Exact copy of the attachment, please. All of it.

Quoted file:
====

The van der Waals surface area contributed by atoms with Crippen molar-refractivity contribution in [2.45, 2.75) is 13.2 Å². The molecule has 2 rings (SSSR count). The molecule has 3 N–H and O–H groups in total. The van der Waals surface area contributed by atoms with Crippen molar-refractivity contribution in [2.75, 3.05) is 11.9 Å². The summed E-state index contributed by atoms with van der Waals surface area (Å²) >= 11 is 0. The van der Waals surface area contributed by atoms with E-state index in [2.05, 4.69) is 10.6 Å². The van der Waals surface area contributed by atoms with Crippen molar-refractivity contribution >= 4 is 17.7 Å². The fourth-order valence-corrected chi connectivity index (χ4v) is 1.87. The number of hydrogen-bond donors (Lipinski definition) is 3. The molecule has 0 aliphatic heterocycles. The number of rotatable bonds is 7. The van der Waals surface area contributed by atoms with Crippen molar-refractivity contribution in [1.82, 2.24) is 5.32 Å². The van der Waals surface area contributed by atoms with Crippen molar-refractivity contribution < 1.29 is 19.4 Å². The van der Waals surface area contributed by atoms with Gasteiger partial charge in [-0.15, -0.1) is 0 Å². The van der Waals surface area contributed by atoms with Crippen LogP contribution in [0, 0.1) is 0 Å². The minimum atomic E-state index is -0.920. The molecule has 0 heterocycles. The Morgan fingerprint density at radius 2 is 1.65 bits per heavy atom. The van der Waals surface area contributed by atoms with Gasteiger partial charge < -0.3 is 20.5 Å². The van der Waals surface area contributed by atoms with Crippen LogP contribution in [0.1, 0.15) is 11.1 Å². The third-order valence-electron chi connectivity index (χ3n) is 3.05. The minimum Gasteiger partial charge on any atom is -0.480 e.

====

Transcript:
The van der Waals surface area contributed by atoms with Crippen molar-refractivity contribution in [2.45, 2.75) is 13.2 Å². The molecule has 2 rings (SSSR count). The molecule has 3 N–H and O–H groups in total. The van der Waals surface area contributed by atoms with Crippen molar-refractivity contribution in [2.75, 3.05) is 11.9 Å². The summed E-state index contributed by atoms with van der Waals surface area (Å²) >= 11 is 0. The van der Waals surface area contributed by atoms with E-state index in [2.05, 4.69) is 10.6 Å². The van der Waals surface area contributed by atoms with Crippen molar-refractivity contribution >= 4 is 17.7 Å². The fourth-order valence-corrected chi connectivity index (χ4v) is 1.87. The number of hydrogen-bond donors (Lipinski definition) is 3. The molecule has 0 aliphatic heterocycles. The number of rotatable bonds is 7. The van der Waals surface area contributed by atoms with Crippen molar-refractivity contribution in [1.82, 2.24) is 5.32 Å². The van der Waals surface area contributed by atoms with Crippen molar-refractivity contribution < 1.29 is 19.4 Å². The van der Waals surface area contributed by atoms with Gasteiger partial charge in [-0.15, -0.1) is 0 Å². The van der Waals surface area contributed by atoms with Crippen LogP contribution in [0, 0.1) is 0 Å². The minimum atomic E-state index is -0.920. The molecule has 0 heterocycles. The Morgan fingerprint density at radius 2 is 1.65 bits per heavy atom. The van der Waals surface area contributed by atoms with Gasteiger partial charge < -0.3 is 20.5 Å². The van der Waals surface area contributed by atoms with Crippen LogP contribution in [0.1, 0.15) is 11.1 Å². The third-order valence-electron chi connectivity index (χ3n) is 3.05. The minimum Gasteiger partial charge on any atom is -0.480 e.